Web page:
book review: The Daily Poet by Kelli Russell Agodon and Martha Silano

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So far, this autumn has been a time of planning, sifting, and sorting for me: spending time with projects to understand their clockwork insides, piling up mini-manuscripts for submissions, making applications for writerly gigs (also, crossing fingers; yes, definitely that). There hasn’t been much generative work happening at the desk of this poet, until I picked up my recently-purchased copy of The Daily Poet: Day-by-Day Prompts For Your Writing Practice.

Kelli Russell Agodon and Martha Silano wrote this book out of their own practice of bringing prompts to one another for joint writing sessions. The Daily Poet, published by Two Sylvias Press, is a sturdy but compact book of 366 poetry prompts – even one for leap year! That’s right: you basically have no excuse for not knowing what to write about. Ever again.

With the vague notion of writing a poem-most-days in November, I picked up The Daily Poet on November first, and dug right in. The book begins with a message from the authors that sets what I consider to be the perfect tone for a book of prompts. Right away, the message is:

  • realistic “Each day offers a unique exercise to get you closer to a new poem.” Because we all know that responses to prompts are not necessarily going to be poems by the end of the day. Sigh.
  • supportive  “There is no wrong way to complete a writing exercise.” Because we all know the most important thing for a prompt to do is to get us to the page, regardless of whether or not we follow the prompt in the end.
  • inspiring  “So enjoy, go forth, and write the poems you need to write. Our hope is that these exercises lead you to compose inventive, original, and downright daring poems, leaving you with a healthy stack of work that will enrich not only your life, but perhaps the lives of fellow readers.” Because sometimes we all need a reminder of why we’re doing this crazy poetry thing anyway.

I don’t know about you, but already I like this book.

Now on to the prompts and how I’ve used the book. Coming off a period steeped in particular projects, it was refreshing to have a wide variety of subject areas in the prompts I used. For one week in November (and I paraphrase):

  • Write a poem to a saint, actual or imagined
  • Write a poem that uses the names of as many types of candy as you can think of
  • Write a poem where the weather plays a particular role in changing something
  • Write a wedding poem
  • Write a poem in the form of a three-ring circus
  • Write a poem whose title is chosen thus: Pick up a book, turn to page fifteen, go down seven lines. That line is your title.
  • Reduce, reuse, recycle words and images from a poem of yours that you’ve never really liked and use them to write a new poem.

For me, the main strength of this book is that the variety of prompts helped me get into a very generative space, where what I wrote one day had nothing to do with what I wrote the next (generally speaking). The variety of prompts also encouraged creative exploration of topics I might not have considered fertile ground for poetry (candy cigarettes, anyone?). For me, this is the book’s greatest gift to its user: its power to dig deep inside the rabbit holes of your poet’s brain and/or subconscious and pull out work that might never have been pulled out without it.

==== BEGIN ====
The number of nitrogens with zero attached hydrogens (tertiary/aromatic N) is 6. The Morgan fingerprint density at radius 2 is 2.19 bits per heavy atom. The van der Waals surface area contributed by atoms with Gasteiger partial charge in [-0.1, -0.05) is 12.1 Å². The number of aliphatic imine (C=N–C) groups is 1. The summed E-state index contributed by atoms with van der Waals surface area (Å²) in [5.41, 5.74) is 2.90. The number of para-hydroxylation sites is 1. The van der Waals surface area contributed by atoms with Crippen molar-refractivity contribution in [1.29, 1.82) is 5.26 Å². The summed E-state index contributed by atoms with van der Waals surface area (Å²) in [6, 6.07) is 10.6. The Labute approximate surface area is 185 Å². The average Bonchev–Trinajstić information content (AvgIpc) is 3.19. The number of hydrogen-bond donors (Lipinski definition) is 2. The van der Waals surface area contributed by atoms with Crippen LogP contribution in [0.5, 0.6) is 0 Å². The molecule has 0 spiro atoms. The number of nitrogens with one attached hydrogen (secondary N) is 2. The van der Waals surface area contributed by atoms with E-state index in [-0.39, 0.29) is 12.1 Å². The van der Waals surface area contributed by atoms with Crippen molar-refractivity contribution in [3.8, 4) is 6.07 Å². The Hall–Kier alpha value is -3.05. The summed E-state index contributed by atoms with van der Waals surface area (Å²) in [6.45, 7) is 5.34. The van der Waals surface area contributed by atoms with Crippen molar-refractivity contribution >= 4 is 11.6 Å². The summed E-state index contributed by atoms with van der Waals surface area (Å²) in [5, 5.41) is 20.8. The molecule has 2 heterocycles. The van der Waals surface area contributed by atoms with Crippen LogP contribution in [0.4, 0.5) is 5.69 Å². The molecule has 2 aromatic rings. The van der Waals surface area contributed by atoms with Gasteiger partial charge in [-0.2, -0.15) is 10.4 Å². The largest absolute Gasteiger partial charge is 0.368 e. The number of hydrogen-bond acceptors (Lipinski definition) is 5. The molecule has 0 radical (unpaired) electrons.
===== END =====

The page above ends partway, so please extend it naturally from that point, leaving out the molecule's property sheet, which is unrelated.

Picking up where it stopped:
Other strengths of the book are:

format  I love that each page of the book has just one prompt on it, and has room for notes – ideas that the prompt sparks right away, the title of the draft the prompt brought forth in a particular year, etc. To wit:

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The one prompt per page format also helps me to clear my head and focus on just that one thing (I promise you, if there were more than one prompt per page, I’d be saying, Nah, I don’t feel like doing this one, let me see what else is here…).  Bonus: there are also a few blank pages for notes at the end of the book.

portability  When you see that a book has 384 pages, you worry about being able to throw it in your bag, which you then throw in your bike basket and ride with to the library. You worry about whether that bag will hurt your shoulder as you go upstairs to the quiet second floor. At least I do. But although this is a hefty book in terms of page count, it’s a compact size (.9 x 4.9 x 7.9 inches) and a reasonable weight (14.9 oz.) – it’s utterly portable, and will even fit in most purses in case your kids have a dentist appointment and you’re going to try to write a poem in the waiting room. Bonus: it’s also available in e-book format.

steeped in seasons and history  As I paged through the book beyond the prompts I’ve used for November, I was happy to see that the prompts often highlight particular dates (e.g., St. Patrick’s Day, May Day, Veterans Day), seasons (e.g., Carnival, Chanukah, Christmas), and historical events (e.g., the first documented snowfall in L.A., the birthday of Langston Hughes, the day someone first applied for a patent for a shoe-making machine). Although not all the prompts are calendar-tied, enough are so that the book feels cyclical and honors our very human need to mark time.

As for drawbacks, from my perspective there are only two. Neither of them are deal-breakers for me, but I point them out for people who might have a strong preference on one or both of these points:

One is that there is no table of contents or index. This means you need to mark up those notes pages at the end so you can find a particular prompt again. This is a relatively easy workaround, no? What I miss is being able to read the TOC and/or index as a poem – one of my favorite things to do. But I can deal.